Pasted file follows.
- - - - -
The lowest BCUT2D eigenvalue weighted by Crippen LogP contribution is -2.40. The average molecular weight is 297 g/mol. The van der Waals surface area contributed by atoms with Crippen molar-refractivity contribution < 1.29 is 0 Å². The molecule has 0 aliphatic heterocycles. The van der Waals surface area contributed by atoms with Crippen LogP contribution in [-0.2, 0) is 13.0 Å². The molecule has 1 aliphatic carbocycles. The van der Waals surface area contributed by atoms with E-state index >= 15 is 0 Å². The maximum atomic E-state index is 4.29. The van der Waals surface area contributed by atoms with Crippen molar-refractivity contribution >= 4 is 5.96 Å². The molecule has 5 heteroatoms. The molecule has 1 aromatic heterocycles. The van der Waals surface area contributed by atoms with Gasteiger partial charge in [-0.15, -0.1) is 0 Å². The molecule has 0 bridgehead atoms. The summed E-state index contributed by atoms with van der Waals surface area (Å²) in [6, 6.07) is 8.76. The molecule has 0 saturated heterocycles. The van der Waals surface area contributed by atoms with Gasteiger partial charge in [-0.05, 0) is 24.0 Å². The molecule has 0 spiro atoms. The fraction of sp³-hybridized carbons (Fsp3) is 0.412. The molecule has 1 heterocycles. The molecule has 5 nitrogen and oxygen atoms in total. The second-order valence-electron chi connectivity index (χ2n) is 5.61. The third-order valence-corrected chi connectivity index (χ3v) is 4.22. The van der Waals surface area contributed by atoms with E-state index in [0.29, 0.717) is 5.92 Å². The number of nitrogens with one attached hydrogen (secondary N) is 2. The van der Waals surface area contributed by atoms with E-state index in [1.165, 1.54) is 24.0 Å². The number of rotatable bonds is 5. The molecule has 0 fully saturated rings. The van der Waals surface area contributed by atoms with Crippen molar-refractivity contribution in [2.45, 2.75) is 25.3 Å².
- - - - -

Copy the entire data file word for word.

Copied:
The lowest BCUT2D eigenvalue weighted by Crippen LogP contribution is -2.40. The average molecular weight is 297 g/mol. The van der Waals surface area contributed by atoms with Crippen molar-refractivity contribution < 1.29 is 0 Å². The molecule has 0 aliphatic heterocycles. The van der Waals surface area contributed by atoms with Crippen LogP contribution in [-0.2, 0) is 13.0 Å². The molecule has 1 aliphatic carbocycles. The van der Waals surface area contributed by atoms with E-state index >= 15 is 0 Å². The maximum atomic E-state index is 4.29. The van der Waals surface area contributed by atoms with Crippen molar-refractivity contribution >= 4 is 5.96 Å². The molecule has 5 heteroatoms. The molecule has 1 aromatic heterocycles. The van der Waals surface area contributed by atoms with Gasteiger partial charge in [-0.15, -0.1) is 0 Å². The molecule has 0 bridgehead atoms. The summed E-state index contributed by atoms with van der Waals surface area (Å²) in [6, 6.07) is 8.76. The molecule has 0 saturated heterocycles. The van der Waals surface area contributed by atoms with Gasteiger partial charge in [-0.05, 0) is 24.0 Å². The molecule has 0 spiro atoms. The fraction of sp³-hybridized carbons (Fsp3) is 0.412. The molecule has 1 heterocycles. The molecule has 5 nitrogen and oxygen atoms in total. The second-order valence-electron chi connectivity index (χ2n) is 5.61. The third-order valence-corrected chi connectivity index (χ3v) is 4.22. The van der Waals surface area contributed by atoms with E-state index in [0.29, 0.717) is 5.92 Å². The number of nitrogens with one attached hydrogen (secondary N) is 2. The van der Waals surface area contributed by atoms with E-state index in [1.165, 1.54) is 24.0 Å². The number of rotatable bonds is 5. The molecule has 0 fully saturated rings. The van der Waals surface area contributed by atoms with Crippen molar-refractivity contribution in [2.45, 2.75) is 25.3 Å².